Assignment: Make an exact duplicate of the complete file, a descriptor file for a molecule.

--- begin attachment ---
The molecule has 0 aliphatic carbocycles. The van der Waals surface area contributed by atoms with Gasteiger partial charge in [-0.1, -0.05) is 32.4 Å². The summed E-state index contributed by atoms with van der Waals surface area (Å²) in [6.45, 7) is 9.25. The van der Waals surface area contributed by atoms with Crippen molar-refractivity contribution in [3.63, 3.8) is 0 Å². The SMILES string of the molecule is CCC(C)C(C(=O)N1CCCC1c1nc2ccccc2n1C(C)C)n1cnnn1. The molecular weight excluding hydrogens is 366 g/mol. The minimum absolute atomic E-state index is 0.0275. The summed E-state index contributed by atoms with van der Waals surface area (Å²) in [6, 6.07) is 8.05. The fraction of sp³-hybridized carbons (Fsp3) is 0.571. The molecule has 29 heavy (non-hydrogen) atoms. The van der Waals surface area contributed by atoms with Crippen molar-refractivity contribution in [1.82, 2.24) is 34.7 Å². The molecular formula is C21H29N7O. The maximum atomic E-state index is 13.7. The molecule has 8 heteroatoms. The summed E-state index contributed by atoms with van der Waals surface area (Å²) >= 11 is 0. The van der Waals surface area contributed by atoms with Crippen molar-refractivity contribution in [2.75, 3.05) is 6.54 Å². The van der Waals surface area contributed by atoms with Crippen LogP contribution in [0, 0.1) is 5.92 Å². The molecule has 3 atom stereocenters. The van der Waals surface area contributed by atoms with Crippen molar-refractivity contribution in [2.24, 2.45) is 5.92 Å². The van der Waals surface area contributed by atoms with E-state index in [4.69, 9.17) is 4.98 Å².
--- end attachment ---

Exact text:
The molecule has 0 aliphatic carbocycles. The van der Waals surface area contributed by atoms with Gasteiger partial charge in [-0.1, -0.05) is 32.4 Å². The summed E-state index contributed by atoms with van der Waals surface area (Å²) in [6.45, 7) is 9.25. The van der Waals surface area contributed by atoms with Crippen molar-refractivity contribution in [3.63, 3.8) is 0 Å². The SMILES string of the molecule is CCC(C)C(C(=O)N1CCCC1c1nc2ccccc2n1C(C)C)n1cnnn1. The molecular weight excluding hydrogens is 366 g/mol. The minimum absolute atomic E-state index is 0.0275. The summed E-state index contributed by atoms with van der Waals surface area (Å²) in [6, 6.07) is 8.05. The fraction of sp³-hybridized carbons (Fsp3) is 0.571. The molecule has 29 heavy (non-hydrogen) atoms. The van der Waals surface area contributed by atoms with Crippen molar-refractivity contribution in [1.82, 2.24) is 34.7 Å². The molecular formula is C21H29N7O. The maximum atomic E-state index is 13.7. The molecule has 8 heteroatoms. The summed E-state index contributed by atoms with van der Waals surface area (Å²) >= 11 is 0. The van der Waals surface area contributed by atoms with Crippen molar-refractivity contribution in [2.75, 3.05) is 6.54 Å². The van der Waals surface area contributed by atoms with Crippen LogP contribution in [0, 0.1) is 5.92 Å². The molecule has 3 atom stereocenters. The van der Waals surface area contributed by atoms with Crippen molar-refractivity contribution in [2.24, 2.45) is 5.92 Å². The van der Waals surface area contributed by atoms with E-state index in [4.69, 9.17) is 4.98 Å².